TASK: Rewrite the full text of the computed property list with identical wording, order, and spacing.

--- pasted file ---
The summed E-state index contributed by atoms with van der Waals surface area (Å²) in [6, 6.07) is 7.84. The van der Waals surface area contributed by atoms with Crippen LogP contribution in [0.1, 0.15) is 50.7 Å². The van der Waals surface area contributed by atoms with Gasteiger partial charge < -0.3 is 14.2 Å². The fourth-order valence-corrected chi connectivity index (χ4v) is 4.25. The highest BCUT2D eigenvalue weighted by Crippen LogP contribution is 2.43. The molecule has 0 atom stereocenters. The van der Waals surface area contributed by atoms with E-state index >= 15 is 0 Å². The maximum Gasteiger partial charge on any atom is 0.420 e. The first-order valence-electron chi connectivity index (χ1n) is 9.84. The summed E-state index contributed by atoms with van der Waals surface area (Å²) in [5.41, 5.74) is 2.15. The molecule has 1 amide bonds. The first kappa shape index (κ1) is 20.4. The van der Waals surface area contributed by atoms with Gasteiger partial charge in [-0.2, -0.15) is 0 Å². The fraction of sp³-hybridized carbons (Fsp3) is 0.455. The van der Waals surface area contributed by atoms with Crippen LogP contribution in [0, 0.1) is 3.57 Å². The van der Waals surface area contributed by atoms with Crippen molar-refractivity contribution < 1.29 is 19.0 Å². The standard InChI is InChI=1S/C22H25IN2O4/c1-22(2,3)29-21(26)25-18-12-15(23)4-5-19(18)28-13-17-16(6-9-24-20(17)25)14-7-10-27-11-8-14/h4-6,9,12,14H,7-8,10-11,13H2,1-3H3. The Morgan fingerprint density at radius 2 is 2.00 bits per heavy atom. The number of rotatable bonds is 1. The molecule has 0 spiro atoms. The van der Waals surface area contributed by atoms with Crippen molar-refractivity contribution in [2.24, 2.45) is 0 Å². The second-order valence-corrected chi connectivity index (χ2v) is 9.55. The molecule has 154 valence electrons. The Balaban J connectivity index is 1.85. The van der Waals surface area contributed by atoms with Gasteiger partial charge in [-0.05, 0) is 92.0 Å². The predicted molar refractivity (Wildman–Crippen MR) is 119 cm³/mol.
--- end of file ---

The summed E-state index contributed by atoms with van der Waals surface area (Å²) in [6, 6.07) is 7.84. The van der Waals surface area contributed by atoms with Crippen LogP contribution in [0.1, 0.15) is 50.7 Å². The van der Waals surface area contributed by atoms with Gasteiger partial charge < -0.3 is 14.2 Å². The fourth-order valence-corrected chi connectivity index (χ4v) is 4.25. The highest BCUT2D eigenvalue weighted by Crippen LogP contribution is 2.43. The molecule has 0 atom stereocenters. The van der Waals surface area contributed by atoms with E-state index >= 15 is 0 Å². The maximum Gasteiger partial charge on any atom is 0.420 e. The first-order valence-electron chi connectivity index (χ1n) is 9.84. The summed E-state index contributed by atoms with van der Waals surface area (Å²) in [5.41, 5.74) is 2.15. The molecule has 1 amide bonds. The first kappa shape index (κ1) is 20.4. The van der Waals surface area contributed by atoms with Gasteiger partial charge in [-0.2, -0.15) is 0 Å². The fraction of sp³-hybridized carbons (Fsp3) is 0.455. The van der Waals surface area contributed by atoms with Crippen LogP contribution in [0, 0.1) is 3.57 Å². The van der Waals surface area contributed by atoms with Crippen molar-refractivity contribution < 1.29 is 19.0 Å². The standard InChI is InChI=1S/C22H25IN2O4/c1-22(2,3)29-21(26)25-18-12-15(23)4-5-19(18)28-13-17-16(6-9-24-20(17)25)14-7-10-27-11-8-14/h4-6,9,12,14H,7-8,10-11,13H2,1-3H3. The Morgan fingerprint density at radius 2 is 2.00 bits per heavy atom. The number of rotatable bonds is 1. The molecule has 0 spiro atoms. The van der Waals surface area contributed by atoms with Crippen molar-refractivity contribution in [2.24, 2.45) is 0 Å². The second-order valence-corrected chi connectivity index (χ2v) is 9.55. The molecule has 154 valence electrons. The Balaban J connectivity index is 1.85. The van der Waals surface area contributed by atoms with Gasteiger partial charge in [-0.05, 0) is 92.0 Å². The predicted molar refractivity (Wildman–Crippen MR) is 119 cm³/mol.